Wait… I actually have to make a plan?

Wait… I actually have to make a plan?


Navigating through our financial life is a lot like navigating across country by car. First, you have to determine your destination. Next you have to determine where you will stop in between. Then you evaluate the different routes that will get you to those stops, and eventually, you reach your final destination. The alternative is to simply hop in the car and head out on a road trip and see where we end up.

While the freedom associated with hopping in the car and just getting on the road may sound appealing, my indecisiveness would make it a stress-filled trip and I’d probably end up lost with my car flipped over in a ditch. This is why I always map out my road trips (or at least rely on my GPS!). And why should our finances be any different?

Plan: To be debt-free

When I graduated college I had $43k in student loans so I had an easy target. My first goal out of college was to become debt-free. I then proposed to my current fiancé around the time I became debt free, so funding my future wedding (next year) became my next easy target.  Each of these goals just seemed like the most logical for me at the time and they didn’t involve too much thinking. But now that I’m debt-free and my wedding is paid for, I’m at the point now where I actually have to think and plan my financial future. When working to create my goals for 2013, I realized that I no longer had any easy targets I could pick off. To plan my goals for 2013 I’m creating my first financial blueprint, and I think it’s something we should do together.

Plan: Your life

First, let’s take a few minutes to dream. Walk away from the computer, turn off the cellphone, grab a piece of paper and maybe step outside if you have some grass to sit on, or just plop down on the couch. Write down some ideas that describe where and who you want to be in twenty years. This is your wish list so feel free to dream big. Money should not be a consideration for any of these goals. In 20 years, I personally would like to be working on my own as some combination of CFO/marketing consultant. I want to fully own my home (no mortgage) and I want to have the flexibility to be involved in the activities of my children, as well as travel. Where are you living in twenty years? What are you doing? Are you a freelance consultant? Do you surf the waves each morning before working from home? Do you have a vacation home in Italy? These are our long term goals, and they’re the final destination in our financial blueprint.

Plan: Your pit stops

Now that we know our final destination we can finally choose our stops along the way. When thinking through it this way I now realize just how important it is to think about the final destination before determining the intermediary stops. What must you do in the next five to ten years to be able to reach your long term goals? For me, I need to purchase a home in about five years and then work aggressively toward paying down the mortgage in order to be mortgage-free in twenty years. I’ll also need to hone my accounting/finance skills, as well as my knowledge of marketing and psychology. What are your stops? Will you have to go back to school? Should you obtain an industry certification? Do you need to quit that comfortable job to pursue that better-paying job you know you’ve always deserved? These are our intermediate goals.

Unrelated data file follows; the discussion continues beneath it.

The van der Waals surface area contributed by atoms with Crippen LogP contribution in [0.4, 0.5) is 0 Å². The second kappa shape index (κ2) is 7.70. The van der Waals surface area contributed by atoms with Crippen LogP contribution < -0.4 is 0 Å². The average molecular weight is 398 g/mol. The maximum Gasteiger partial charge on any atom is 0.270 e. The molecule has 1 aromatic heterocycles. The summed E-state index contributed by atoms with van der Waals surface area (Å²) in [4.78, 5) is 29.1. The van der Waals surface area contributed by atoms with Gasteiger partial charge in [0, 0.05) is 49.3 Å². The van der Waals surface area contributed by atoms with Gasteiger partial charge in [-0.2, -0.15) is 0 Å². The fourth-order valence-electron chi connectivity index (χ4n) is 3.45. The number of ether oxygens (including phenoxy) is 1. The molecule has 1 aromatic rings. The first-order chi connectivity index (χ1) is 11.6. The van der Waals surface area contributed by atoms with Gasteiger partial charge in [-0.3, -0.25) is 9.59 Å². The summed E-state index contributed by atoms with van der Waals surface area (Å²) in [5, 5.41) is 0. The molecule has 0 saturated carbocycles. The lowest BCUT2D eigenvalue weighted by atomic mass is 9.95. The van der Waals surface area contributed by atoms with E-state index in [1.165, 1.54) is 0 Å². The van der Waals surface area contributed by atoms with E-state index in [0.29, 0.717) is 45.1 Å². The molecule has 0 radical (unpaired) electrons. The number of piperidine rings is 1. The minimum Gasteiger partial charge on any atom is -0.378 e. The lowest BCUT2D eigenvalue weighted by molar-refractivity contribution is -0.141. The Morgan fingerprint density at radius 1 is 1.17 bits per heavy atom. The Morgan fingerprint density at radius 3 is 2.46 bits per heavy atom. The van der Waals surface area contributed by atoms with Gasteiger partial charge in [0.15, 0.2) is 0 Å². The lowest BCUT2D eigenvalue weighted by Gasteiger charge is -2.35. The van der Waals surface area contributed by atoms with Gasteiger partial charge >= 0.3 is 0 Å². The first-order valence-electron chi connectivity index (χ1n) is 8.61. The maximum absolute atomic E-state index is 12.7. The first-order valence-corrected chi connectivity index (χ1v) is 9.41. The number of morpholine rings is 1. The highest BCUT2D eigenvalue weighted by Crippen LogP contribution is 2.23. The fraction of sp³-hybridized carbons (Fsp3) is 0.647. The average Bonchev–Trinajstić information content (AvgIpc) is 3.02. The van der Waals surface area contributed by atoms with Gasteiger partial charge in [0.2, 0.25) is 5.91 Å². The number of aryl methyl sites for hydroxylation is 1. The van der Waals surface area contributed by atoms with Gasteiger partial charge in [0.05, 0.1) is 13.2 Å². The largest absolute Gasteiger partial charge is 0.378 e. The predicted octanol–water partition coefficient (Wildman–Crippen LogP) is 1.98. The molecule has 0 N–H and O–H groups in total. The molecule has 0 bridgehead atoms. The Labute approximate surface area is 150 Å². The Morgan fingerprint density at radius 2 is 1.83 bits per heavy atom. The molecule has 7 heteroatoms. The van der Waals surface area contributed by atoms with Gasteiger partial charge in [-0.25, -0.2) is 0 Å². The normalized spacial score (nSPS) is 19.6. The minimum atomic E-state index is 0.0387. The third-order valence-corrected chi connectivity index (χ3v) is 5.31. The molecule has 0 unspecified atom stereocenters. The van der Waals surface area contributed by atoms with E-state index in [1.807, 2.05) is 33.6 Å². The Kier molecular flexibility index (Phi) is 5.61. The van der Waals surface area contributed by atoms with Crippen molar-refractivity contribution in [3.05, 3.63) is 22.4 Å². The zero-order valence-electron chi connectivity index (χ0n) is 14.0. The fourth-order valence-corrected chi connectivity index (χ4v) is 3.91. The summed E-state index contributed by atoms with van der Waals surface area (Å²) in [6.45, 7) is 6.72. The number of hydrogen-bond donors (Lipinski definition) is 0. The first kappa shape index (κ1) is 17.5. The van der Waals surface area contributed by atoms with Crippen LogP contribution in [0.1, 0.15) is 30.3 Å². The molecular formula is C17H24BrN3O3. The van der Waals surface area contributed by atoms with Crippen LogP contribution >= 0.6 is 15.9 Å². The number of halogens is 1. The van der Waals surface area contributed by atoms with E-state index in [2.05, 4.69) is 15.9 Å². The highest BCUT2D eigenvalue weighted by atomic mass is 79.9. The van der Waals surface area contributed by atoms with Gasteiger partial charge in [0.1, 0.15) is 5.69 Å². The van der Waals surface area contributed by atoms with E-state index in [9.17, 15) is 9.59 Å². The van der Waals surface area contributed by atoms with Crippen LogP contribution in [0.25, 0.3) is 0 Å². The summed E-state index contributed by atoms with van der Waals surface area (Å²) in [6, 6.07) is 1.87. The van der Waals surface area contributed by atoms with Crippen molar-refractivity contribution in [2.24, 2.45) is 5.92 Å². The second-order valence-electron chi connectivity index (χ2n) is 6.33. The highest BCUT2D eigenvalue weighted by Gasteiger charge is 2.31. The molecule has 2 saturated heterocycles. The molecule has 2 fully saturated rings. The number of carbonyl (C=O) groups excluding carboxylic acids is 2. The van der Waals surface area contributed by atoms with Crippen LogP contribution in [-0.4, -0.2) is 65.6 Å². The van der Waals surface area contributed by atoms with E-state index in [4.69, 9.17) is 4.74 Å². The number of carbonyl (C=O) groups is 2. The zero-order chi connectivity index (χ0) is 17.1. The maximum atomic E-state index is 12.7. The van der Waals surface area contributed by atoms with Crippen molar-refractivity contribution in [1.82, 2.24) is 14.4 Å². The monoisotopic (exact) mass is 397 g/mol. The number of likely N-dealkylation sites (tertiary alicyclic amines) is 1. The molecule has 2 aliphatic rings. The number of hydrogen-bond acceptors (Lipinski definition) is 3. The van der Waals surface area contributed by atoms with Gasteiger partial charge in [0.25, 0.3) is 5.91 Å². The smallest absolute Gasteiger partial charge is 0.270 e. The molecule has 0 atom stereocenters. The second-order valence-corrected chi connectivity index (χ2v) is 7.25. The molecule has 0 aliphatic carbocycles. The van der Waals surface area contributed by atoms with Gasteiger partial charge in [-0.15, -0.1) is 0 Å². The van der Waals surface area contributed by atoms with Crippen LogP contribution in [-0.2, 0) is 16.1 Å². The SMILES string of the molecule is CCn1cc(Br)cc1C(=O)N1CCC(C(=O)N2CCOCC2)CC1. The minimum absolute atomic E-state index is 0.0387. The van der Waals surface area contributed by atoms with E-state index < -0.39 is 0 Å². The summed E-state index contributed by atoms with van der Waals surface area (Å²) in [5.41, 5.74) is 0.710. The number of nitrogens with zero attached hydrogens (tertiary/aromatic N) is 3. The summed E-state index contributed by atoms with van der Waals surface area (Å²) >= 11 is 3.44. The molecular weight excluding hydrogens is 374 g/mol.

Plan: Your goals

Now that we have established future goals it’s time to determine what needs to be accomplished in the next three years to reach those intermediary goals. This is when money begins to take a prominent role in our goals because, if you’re like me, your intermediate and long-term goals require you to be on solid financial footing. My goals require me to save aggressively now toward a down payment on a home as well as toward retirement. If your intermediate goals involve going back to school, you’re going to need to save to pay for the schooling, as well as make up for the lost income if you need to go to school full-time. If one of your intermediary goals is to become a Certified Financial Planner, you may need to take some additional classes and start studying.

If you’ve been following along, you’ve also determined your destination, your stops, and the overall route to get there. Now comes the tricky part. We have to make sure that the gas tank stays full, we stay caffeinated, and we take the correct exits.

In terms of our personal finances, this equates to making decisions in our daily lives that help us to achieve our long term goals. This is not about micromanaging against a budget, which we know everyone hates to do.  It’s about being thoughtful and methodical about your money — putting money against the simple goals you want in life. At the same time, most of us don’t have the ability to make the “correct” decision every time. But that’s what makes life fun and exciting. There will be times when we take the wrong exit, but the key to getting to our destination will be ensuring that we realize our mistakes and reroute to get to where we need to go.

Guest post written by Will of Hacking The Bank, a blog where he chronicles his personal finance journey and the stuff he learns along the way.

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